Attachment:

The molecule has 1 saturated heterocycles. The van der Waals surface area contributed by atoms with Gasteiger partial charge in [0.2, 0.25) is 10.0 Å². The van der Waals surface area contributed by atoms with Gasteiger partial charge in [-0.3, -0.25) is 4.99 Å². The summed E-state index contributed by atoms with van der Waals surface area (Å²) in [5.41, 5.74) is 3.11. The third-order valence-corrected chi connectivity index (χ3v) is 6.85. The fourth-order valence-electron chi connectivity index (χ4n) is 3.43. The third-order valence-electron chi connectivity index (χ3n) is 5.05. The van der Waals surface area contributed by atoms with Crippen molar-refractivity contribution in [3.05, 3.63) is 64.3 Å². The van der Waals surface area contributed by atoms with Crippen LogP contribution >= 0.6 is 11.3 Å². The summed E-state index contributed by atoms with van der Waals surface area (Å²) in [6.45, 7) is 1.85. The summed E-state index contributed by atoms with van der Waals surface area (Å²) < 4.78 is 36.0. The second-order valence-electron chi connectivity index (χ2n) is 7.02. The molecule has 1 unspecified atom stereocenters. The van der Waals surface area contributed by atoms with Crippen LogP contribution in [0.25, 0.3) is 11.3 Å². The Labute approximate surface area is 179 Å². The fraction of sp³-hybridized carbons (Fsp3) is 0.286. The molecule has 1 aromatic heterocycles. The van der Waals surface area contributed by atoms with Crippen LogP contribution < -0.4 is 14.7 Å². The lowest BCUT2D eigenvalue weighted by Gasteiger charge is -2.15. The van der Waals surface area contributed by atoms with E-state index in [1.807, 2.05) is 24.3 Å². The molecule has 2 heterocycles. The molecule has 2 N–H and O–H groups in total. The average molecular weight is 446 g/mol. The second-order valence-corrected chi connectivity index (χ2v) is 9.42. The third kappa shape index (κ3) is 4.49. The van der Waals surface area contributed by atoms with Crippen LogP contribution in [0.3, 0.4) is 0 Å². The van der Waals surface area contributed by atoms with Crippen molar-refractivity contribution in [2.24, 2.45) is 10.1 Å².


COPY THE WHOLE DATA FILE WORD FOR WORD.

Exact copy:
The molecule has 1 saturated heterocycles. The van der Waals surface area contributed by atoms with Gasteiger partial charge in [0.2, 0.25) is 10.0 Å². The van der Waals surface area contributed by atoms with Gasteiger partial charge in [-0.3, -0.25) is 4.99 Å². The summed E-state index contributed by atoms with van der Waals surface area (Å²) in [5.41, 5.74) is 3.11. The third-order valence-corrected chi connectivity index (χ3v) is 6.85. The fourth-order valence-electron chi connectivity index (χ4n) is 3.43. The third-order valence-electron chi connectivity index (χ3n) is 5.05. The van der Waals surface area contributed by atoms with Crippen molar-refractivity contribution in [3.05, 3.63) is 64.3 Å². The van der Waals surface area contributed by atoms with Crippen LogP contribution >= 0.6 is 11.3 Å². The summed E-state index contributed by atoms with van der Waals surface area (Å²) in [6.45, 7) is 1.85. The summed E-state index contributed by atoms with van der Waals surface area (Å²) < 4.78 is 36.0. The second-order valence-electron chi connectivity index (χ2n) is 7.02. The molecule has 1 unspecified atom stereocenters. The van der Waals surface area contributed by atoms with Crippen LogP contribution in [0.25, 0.3) is 11.3 Å². The Labute approximate surface area is 179 Å². The fraction of sp³-hybridized carbons (Fsp3) is 0.286. The molecule has 1 aromatic heterocycles. The van der Waals surface area contributed by atoms with Crippen LogP contribution < -0.4 is 14.7 Å². The lowest BCUT2D eigenvalue weighted by Gasteiger charge is -2.15. The van der Waals surface area contributed by atoms with E-state index in [1.807, 2.05) is 24.3 Å². The molecule has 2 heterocycles. The molecule has 2 N–H and O–H groups in total. The average molecular weight is 446 g/mol. The second-order valence-corrected chi connectivity index (χ2v) is 9.42. The third kappa shape index (κ3) is 4.49. The van der Waals surface area contributed by atoms with Crippen LogP contribution in [0.3, 0.4) is 0 Å². The van der Waals surface area contributed by atoms with Crippen molar-refractivity contribution in [2.24, 2.45) is 10.1 Å².